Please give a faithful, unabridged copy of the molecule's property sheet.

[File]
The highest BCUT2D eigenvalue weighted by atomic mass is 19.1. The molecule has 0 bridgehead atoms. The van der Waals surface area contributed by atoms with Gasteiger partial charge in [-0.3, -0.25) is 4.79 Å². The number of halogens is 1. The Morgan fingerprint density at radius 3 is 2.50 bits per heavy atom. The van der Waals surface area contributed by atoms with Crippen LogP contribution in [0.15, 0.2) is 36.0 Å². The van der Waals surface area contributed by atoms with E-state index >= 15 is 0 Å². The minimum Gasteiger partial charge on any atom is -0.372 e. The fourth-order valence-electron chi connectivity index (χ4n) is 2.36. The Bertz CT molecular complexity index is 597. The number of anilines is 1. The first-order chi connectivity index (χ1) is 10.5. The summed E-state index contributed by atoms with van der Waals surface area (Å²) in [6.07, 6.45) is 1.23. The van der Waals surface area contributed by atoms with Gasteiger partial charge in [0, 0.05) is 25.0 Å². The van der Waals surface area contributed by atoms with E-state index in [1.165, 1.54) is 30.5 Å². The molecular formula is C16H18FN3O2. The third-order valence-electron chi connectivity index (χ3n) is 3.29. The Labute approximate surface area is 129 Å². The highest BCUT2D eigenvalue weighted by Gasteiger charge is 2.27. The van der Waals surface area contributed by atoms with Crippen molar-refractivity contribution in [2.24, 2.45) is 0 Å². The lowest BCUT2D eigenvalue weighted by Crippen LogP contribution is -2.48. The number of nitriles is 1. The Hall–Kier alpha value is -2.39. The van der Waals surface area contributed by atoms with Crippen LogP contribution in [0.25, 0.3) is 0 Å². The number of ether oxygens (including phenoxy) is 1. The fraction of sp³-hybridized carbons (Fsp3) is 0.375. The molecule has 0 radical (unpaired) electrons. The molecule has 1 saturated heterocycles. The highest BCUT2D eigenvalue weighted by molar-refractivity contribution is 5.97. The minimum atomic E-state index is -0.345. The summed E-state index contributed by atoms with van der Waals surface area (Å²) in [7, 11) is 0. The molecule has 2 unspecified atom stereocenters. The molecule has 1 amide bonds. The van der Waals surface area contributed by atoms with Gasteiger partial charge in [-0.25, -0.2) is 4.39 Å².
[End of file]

The highest BCUT2D eigenvalue weighted by atomic mass is 19.1. The molecule has 0 bridgehead atoms. The van der Waals surface area contributed by atoms with Gasteiger partial charge in [-0.3, -0.25) is 4.79 Å². The number of halogens is 1. The Morgan fingerprint density at radius 3 is 2.50 bits per heavy atom. The van der Waals surface area contributed by atoms with Crippen LogP contribution in [0.15, 0.2) is 36.0 Å². The van der Waals surface area contributed by atoms with E-state index >= 15 is 0 Å². The minimum Gasteiger partial charge on any atom is -0.372 e. The fourth-order valence-electron chi connectivity index (χ4n) is 2.36. The Bertz CT molecular complexity index is 597. The number of anilines is 1. The first-order chi connectivity index (χ1) is 10.5. The summed E-state index contributed by atoms with van der Waals surface area (Å²) in [6.07, 6.45) is 1.23. The van der Waals surface area contributed by atoms with Gasteiger partial charge in [0, 0.05) is 25.0 Å². The van der Waals surface area contributed by atoms with E-state index in [1.165, 1.54) is 30.5 Å². The molecular formula is C16H18FN3O2. The third-order valence-electron chi connectivity index (χ3n) is 3.29. The Labute approximate surface area is 129 Å². The highest BCUT2D eigenvalue weighted by Gasteiger charge is 2.27. The van der Waals surface area contributed by atoms with Crippen molar-refractivity contribution in [2.24, 2.45) is 0 Å². The lowest BCUT2D eigenvalue weighted by Crippen LogP contribution is -2.48. The number of nitriles is 1. The Hall–Kier alpha value is -2.39. The van der Waals surface area contributed by atoms with Crippen LogP contribution in [0.25, 0.3) is 0 Å². The number of ether oxygens (including phenoxy) is 1. The fraction of sp³-hybridized carbons (Fsp3) is 0.375. The molecule has 0 radical (unpaired) electrons. The molecule has 1 saturated heterocycles. The highest BCUT2D eigenvalue weighted by molar-refractivity contribution is 5.97. The minimum atomic E-state index is -0.345. The summed E-state index contributed by atoms with van der Waals surface area (Å²) in [7, 11) is 0. The molecule has 2 unspecified atom stereocenters. The molecule has 1 amide bonds. The van der Waals surface area contributed by atoms with Gasteiger partial charge in [-0.25, -0.2) is 4.39 Å².